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No. 6 JANUARY, 1968
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It is sometimes tempting to believe that archaeology is practically finished: that all the really big, spectacular discoveries have already been made, and that all that remains is to dot the i's and cross the t's. The excavation of the Roman Palace at Fishbourne, the subject of the major article in this issue, gives fresh hope. For Fishbourne is just about the largest Roman villa yet to be discovered in this country, but until excavations began the site was virtually unknown, and was not even marked on the Ordnance Survey 1 in. map !
The circumstances of the excavation are also noteworthy. For it is frequently said that the day of the private dig is over, and that henceforth only the state will be able to finance large excavations. This may well be so in the future: but Fishbourne was a private excavation, carried out by volunteers on behalf of the Sussex Archaeological Trust; and when the extent of the discoveries was realised, it was Mr. Ivan Margary, the expert on Roman roads, who purchased the land and then erected a cover building and museum over part of the site.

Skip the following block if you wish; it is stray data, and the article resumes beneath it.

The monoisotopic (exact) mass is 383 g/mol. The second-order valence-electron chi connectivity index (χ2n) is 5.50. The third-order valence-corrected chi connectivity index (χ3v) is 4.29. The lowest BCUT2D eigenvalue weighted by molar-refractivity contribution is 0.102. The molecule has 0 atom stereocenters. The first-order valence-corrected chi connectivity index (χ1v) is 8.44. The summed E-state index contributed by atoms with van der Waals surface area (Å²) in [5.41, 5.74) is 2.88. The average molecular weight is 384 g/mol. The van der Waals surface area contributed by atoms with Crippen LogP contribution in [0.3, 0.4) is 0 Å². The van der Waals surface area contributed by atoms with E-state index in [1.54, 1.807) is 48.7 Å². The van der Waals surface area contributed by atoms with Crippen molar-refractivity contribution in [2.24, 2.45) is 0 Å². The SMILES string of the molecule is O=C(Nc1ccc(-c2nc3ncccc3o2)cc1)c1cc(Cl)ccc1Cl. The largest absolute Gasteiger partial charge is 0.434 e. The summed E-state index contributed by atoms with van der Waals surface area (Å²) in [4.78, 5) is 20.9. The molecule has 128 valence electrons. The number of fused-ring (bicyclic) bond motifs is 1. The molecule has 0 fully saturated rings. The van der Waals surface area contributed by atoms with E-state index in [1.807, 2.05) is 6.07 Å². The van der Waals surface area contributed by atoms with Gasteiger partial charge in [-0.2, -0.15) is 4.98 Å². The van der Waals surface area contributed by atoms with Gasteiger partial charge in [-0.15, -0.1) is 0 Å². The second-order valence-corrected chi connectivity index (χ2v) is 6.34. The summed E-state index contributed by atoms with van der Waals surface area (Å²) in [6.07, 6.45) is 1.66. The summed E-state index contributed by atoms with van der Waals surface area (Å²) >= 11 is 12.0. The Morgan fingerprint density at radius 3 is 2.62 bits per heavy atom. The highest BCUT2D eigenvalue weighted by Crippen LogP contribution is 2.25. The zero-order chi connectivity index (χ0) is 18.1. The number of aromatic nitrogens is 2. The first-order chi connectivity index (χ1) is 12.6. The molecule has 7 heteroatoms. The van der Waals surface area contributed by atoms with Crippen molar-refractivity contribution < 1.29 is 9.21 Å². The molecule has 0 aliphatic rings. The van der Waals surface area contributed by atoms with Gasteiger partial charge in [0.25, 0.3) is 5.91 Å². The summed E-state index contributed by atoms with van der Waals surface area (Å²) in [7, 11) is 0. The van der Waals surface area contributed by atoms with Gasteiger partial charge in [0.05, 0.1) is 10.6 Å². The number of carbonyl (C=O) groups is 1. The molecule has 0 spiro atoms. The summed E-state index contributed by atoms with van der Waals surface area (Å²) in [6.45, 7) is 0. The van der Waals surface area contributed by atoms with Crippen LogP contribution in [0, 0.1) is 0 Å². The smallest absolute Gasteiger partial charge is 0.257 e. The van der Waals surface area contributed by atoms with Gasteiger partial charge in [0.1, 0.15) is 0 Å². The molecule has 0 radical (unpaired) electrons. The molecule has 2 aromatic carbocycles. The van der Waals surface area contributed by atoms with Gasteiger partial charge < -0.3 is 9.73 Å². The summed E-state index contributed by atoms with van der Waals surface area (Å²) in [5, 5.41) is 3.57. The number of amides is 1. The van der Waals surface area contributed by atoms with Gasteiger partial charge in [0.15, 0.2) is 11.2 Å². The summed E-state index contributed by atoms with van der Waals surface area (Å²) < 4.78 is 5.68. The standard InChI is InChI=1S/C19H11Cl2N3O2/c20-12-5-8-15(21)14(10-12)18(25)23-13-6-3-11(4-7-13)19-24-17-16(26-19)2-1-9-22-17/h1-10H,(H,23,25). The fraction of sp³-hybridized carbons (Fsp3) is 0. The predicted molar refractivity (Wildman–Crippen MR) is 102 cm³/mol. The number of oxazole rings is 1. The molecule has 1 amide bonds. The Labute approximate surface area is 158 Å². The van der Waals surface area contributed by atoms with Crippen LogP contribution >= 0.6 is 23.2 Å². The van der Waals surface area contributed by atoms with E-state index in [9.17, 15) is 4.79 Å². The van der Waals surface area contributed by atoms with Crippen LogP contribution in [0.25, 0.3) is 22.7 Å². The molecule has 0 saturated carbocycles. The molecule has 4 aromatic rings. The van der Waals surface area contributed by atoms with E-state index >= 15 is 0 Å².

But in one way, Fishbourne is very typical. British archaeology tends to present a distinctly youthful appearance, especially where excavations are concerned. Although the excavator of Fishbourne is now the Professor of Archaeology at the University of Southampton, it is notable that when Professor Cunliffe began excavating at Fishbourne in 1961, he was still an undergraduate at Cambridge. . . .